Politicians everywhere seem to boundlessly attracted to hubristic grand projects, from the Pompidou Centre to HS2, and Boris Johnson seems to be particularly addicted to them, writes Sean Thompson.
His career has involved numerous doomed attempts to create a permanent monument to his greatness; Boris Island, the proposed new airport in the Thames estuary, the Boris Bridge One, over the Thames, Boris Bridge Two, between Scotland and the North of Ireland and, most ludicrously, the Boris Tunnel, between either Anglesey and Dublin or Stranraer and Larne . Now, his new great enthusiasm is for building nuclear power stations, announcing on 2 May that ‘Nuclear power stations…are absolutely crucial to weaning us off fossil fuels, including Russian oil and gas. Instead of a new one every decade, we’re going to build one every year’.
Clearly, not even even in Johnson’s most fevered moments of techno fantasy can even he imagine that such a wild promise could be fulfilled by building more behemoths (or is it dinosaurs?) such as that being built at Hinkley Point – estimated cost £18bn, actual cost £23bn and counting, and proposed for Sizewell – estimated cost £20bn, actual cost £?bn. The Government is desperate to find someone to take on construction of a new reactor at Wylfa on Anglesey but will have to come up with such a hugely generous deal to get it off the ground (if ever it does) that it’s unlikely that any more sites will even be proposed. In order to meet its proposed target of expanding nuclear power generation to provide 25% of Britain’s electricity capacity by 2050 (it’s currently at 16% and due to fall to 10% by 2030), Johnson’s government will have to rely on the successful development and rapid roll out of the SMRs (small modular reactors) being touted by Rolls Royce.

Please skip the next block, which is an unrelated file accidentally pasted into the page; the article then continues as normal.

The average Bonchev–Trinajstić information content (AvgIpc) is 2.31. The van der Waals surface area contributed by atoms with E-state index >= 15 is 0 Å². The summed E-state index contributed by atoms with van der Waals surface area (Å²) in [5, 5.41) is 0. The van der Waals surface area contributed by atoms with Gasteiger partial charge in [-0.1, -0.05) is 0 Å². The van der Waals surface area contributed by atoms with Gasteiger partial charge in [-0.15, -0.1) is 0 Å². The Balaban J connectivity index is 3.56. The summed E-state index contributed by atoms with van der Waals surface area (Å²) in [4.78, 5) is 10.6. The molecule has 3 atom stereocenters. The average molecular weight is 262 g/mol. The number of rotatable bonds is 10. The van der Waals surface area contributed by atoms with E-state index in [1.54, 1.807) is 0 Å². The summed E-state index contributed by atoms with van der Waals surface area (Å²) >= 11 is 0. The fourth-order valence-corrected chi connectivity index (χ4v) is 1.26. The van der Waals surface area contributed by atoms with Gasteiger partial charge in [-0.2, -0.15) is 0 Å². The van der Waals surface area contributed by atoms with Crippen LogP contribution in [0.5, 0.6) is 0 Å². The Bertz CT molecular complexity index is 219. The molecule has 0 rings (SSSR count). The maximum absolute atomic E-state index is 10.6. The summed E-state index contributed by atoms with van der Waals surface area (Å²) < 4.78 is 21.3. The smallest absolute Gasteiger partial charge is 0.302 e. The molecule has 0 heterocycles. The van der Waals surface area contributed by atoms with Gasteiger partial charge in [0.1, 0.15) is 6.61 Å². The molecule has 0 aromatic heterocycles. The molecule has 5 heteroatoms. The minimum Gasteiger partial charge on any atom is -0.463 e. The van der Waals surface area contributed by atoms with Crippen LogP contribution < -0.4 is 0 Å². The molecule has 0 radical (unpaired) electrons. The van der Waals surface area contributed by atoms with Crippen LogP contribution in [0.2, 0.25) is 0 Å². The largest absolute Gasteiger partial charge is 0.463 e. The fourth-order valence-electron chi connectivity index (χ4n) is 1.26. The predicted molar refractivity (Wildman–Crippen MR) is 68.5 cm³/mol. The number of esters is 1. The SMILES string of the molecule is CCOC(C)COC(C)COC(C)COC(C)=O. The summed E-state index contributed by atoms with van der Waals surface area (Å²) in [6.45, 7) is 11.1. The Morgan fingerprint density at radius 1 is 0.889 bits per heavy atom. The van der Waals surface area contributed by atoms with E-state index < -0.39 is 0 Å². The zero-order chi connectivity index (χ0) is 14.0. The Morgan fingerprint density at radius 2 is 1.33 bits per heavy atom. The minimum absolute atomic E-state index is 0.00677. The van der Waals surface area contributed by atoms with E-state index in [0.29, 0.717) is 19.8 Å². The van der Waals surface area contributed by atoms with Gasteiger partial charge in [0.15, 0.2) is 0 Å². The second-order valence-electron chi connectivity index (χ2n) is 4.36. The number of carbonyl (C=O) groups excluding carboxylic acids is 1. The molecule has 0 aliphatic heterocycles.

On the face of it, this might seem to be a good idea, since Rolls Royce has been producing small pressurised water reactors, to power submarines, at its Marine Operations plant in Derby since 1965. Rolls-Royce aims to build 16 SMRs, which it says would have a ‘target cost’ of £1.8bn each (as long as at least 5 are ordered simultaneously – so a sort of super BOGOF deal). Rolls Royce claim that the reactor itself will be ‘only’ about 16 metres by 4 metres, and thus able to be transported by road, rail or sea, although each plant will have an area of around five and half football pitches.
This all sounds like a very attractive option to those who look to nuclear energy as the silver – though hugely expensive, and radioactive – bullet that might allow for the continuation of business as usual in the face of global warming. However, Rolls Royce and Johnson are ignoring a number of inconvenient issues; so far, not one SMR has actually been manufactured and operated in the real world, the costs – like all large engineering projects using untried technology, will almost certainly be very much higher than estimated – and, like all other nuclear reactors, they will have a limited life before they must be decommissioned and even during their active lives they will produce highly toxic waste that must be safely disposed of.
Of course, the problems of safely dismantling and disposing of small nuclear reactors must surely have been sorted out by now, since Rolls Royce have been manufacturing small pressurised water reactors for nuclear submarines for 57 years? Unfortunately not.
Britain’s first nuclear submarine, HMS Dreadnought, launched in 1966 and decommissioned in 1980, has now been tied up in the naval dockyard at Rosyth far longer than she was in active service. In all, there are currently 21 former Royal Navy nuclear submarines awaiting disposal, 7 in Rosyth and 14 in Devonport, with another due to go out of service next year and five more to be scrapped by 2040.